Use these ratios, our tips on spinoffs, and other advice for long-term gains with top undervalued Canadian stocks. Learn more now
Undervalued stocks are companies that typically have strong fundamentals and are trading, for one reason or another, at a low share price.
When you’re looking for cheap stocks—including top undervalued Canadian stocks—focus on shares of quality companies that have a consistent history of sales and earnings, as well as a strong hold on a growing clientele. Undervalued stocks like these are hard to find, even when the markets are down. But when you know what to look for, you can discover them.
Learn everything you need to know in 7 Pro Secrets to Value Investing for a FREE special report for you. Canadian Value Stocks:
How to Spot Undervalued Stocks
PLUS! Our Top 4 Value Stocks
The Profits from Hidden Value
Learn everything you need to know in 7 Pro Secrets to Value Investing for a FREE special report for you.
Canadian Value Stocks: How to Spot Undervalued Stocks PLUS! Our Top 4 Value Stocks
Tips for finding top undervalued Canadian stocks for your portfolio
One of the sweetest and most profitable pleasures of successful investing is to buy high-quality “value stocks” (or stocks that are reasonably priced, if not cheap, in relation to their sales, earnings or assets), then hold on to them as investors recognize the value and push up their share prices.
Value stocks are typically stocks trading lower than their financial fundamentals suggest. They are perceived as undervalued, and have the potential to rise. Many new tech stocks, for instance, start out as growth stocks and transition into value stocks.
When they look for value stocks to buy, investors usually start by looking at a few basic ratios. For example:
- Low price-to-earnings ratio—a sign of a cheap or undervalued investment.
- Low price-to-book-value ratio—another sign that a stock is cheap in relation to other stocks on the market.
- High dividend yield—the stock’s annual dividend divided by the share price. A high dividend yield could indicate a cheap stock that is set to rise.
Finding the top undervalued Canadian stocks for long-term gains
TSX value stocks are companies that are undervalued, based on a number of measures, on the Toronto Stock Exchange.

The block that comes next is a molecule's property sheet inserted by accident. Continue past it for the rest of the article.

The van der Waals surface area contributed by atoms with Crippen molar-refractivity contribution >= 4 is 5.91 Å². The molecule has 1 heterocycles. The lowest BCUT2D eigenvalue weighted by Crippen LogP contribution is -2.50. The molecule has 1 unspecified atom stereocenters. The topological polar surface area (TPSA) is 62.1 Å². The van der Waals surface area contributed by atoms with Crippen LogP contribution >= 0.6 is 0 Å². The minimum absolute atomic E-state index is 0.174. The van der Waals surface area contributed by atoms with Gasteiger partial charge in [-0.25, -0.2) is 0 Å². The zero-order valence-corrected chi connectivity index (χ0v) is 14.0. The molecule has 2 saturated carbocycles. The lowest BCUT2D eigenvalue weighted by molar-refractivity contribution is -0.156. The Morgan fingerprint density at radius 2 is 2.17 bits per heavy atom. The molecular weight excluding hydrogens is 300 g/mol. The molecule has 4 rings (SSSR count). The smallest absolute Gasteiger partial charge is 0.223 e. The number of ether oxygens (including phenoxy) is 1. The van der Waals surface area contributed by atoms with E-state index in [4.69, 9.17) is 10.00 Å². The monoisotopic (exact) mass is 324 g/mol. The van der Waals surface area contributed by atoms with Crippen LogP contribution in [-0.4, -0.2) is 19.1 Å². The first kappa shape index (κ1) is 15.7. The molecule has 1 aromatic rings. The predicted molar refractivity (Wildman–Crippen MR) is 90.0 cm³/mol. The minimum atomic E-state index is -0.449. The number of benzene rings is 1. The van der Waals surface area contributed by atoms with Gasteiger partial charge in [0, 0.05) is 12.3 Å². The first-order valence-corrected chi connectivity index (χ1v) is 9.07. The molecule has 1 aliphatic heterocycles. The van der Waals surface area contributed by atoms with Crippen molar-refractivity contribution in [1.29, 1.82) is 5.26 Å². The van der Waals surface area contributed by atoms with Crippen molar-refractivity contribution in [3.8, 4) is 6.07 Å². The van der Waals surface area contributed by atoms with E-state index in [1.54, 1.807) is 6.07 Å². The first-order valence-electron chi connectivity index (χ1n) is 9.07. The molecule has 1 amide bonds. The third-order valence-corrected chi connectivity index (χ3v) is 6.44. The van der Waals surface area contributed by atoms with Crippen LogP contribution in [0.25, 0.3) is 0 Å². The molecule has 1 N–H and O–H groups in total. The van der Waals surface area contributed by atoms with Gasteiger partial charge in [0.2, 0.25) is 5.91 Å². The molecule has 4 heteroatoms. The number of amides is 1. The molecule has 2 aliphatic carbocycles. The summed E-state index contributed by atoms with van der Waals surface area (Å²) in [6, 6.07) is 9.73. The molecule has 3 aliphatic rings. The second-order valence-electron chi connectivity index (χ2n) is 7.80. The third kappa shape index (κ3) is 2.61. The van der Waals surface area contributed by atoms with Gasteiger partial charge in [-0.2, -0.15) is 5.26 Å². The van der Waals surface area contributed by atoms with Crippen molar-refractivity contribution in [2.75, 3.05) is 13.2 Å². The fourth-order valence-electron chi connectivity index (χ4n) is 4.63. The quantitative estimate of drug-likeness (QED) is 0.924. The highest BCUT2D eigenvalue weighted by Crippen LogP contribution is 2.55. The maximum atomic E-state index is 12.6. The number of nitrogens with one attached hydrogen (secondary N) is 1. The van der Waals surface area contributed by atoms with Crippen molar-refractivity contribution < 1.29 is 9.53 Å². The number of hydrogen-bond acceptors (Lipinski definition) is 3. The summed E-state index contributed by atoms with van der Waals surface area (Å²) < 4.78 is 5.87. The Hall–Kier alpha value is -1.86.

Some investors only feel safe buying stocks after prices have risen, which means that they often overlook TSX value stocks. Yet this is the opposite of the way you make most purchases (cars, clothing, etc.) Ordinarily, it’s better to buy when prices go down, not up. When buying stocks, you’ll find this same logic applies.
The first step to finding TSX value stocks is to visit the websites of the companies you are interested in investing in. Get on their mailing lists, and read their quarterly and annual reports. Ask your broker for research reports. Read the business news every day. You’ll be less liable to get caught off guard by price fluctuations and over time you’ll begin to spot the most undervalued stocks in a lineup simply through observation.
In addition to getting to know the companies you invest in, you should also get to know the industries that stocks operate in. Some industries are more volatile than others. Don’t invest in industries you’re not familiar with, and you’ll steer clear of many overvalued stocks.
Consider earnings, dividends and other factors in making decisions. They matter far more than short-term stock-price trends.
Stock prices rise and fall. But strong stocks tend to fall less and rise faster than poor stocks. And don’t overlook top dividend stocks—these companies like to ratchet their dividends upward. Even during market downturns, the last thing a well-established company is likely to do is lower its dividend. When times are good, strong companies will raise their dividends.
Some of the best undervalued Canadian stocks have hidden assets
Typically, when you find hidden assets, you are well on your way to finding good value stocks. Indeed, some of the value stocks that have done best for our subscribers are well-established stocks that unlocked the hidden value in their real estate holdings, their brand names, their research and development, or other assets that were not on their balance sheets at full value.
This is also why we pay special attention to holding-company discounts and spinoffs that reward investors by bringing hidden assets to the fore.
All in all, the deeper the value a stock offers, the greater the potential for profit.
Meanwhile. our search for value begins with our three-part Successful Investor philosophy (see below).
Top undervalued Canadian stocks can include spinoffs
When a spinoff begins trading, it stands to reason that investors will put a low price on it. After all, the spinoff hits the market with a large number of neutral, if not reluctant, stockholders who have limited expectations for it, and who are willing to sell when they get around to it.
One group of investors who might be willing to buy a new spinoff are value seekers. And on the whole, it pays to follow the lead of these seekers of undervalued stocks, and to hang on through a period of sluggish trading that can occur when reluctant spinoff holders exercise their urge to sell.
Use our three-part Successful Investor approach to find top undervalued Canadian stocks
- Hold mostly high-quality, dividend-paying stocks.
- Spread your money out across most if not all of the five main economic sectors: Manufacturing & Industry, Resources & Commodities, Consumer, Finance and Utilities.
- Downplay or stay out of stocks in the broker/media limelight.
Some investors believe value investing is dead. Do you agree or disagree?
What do you feel are the keys to finding undervalued stocks?
This post was originally published in November 2021 and is regularly updated.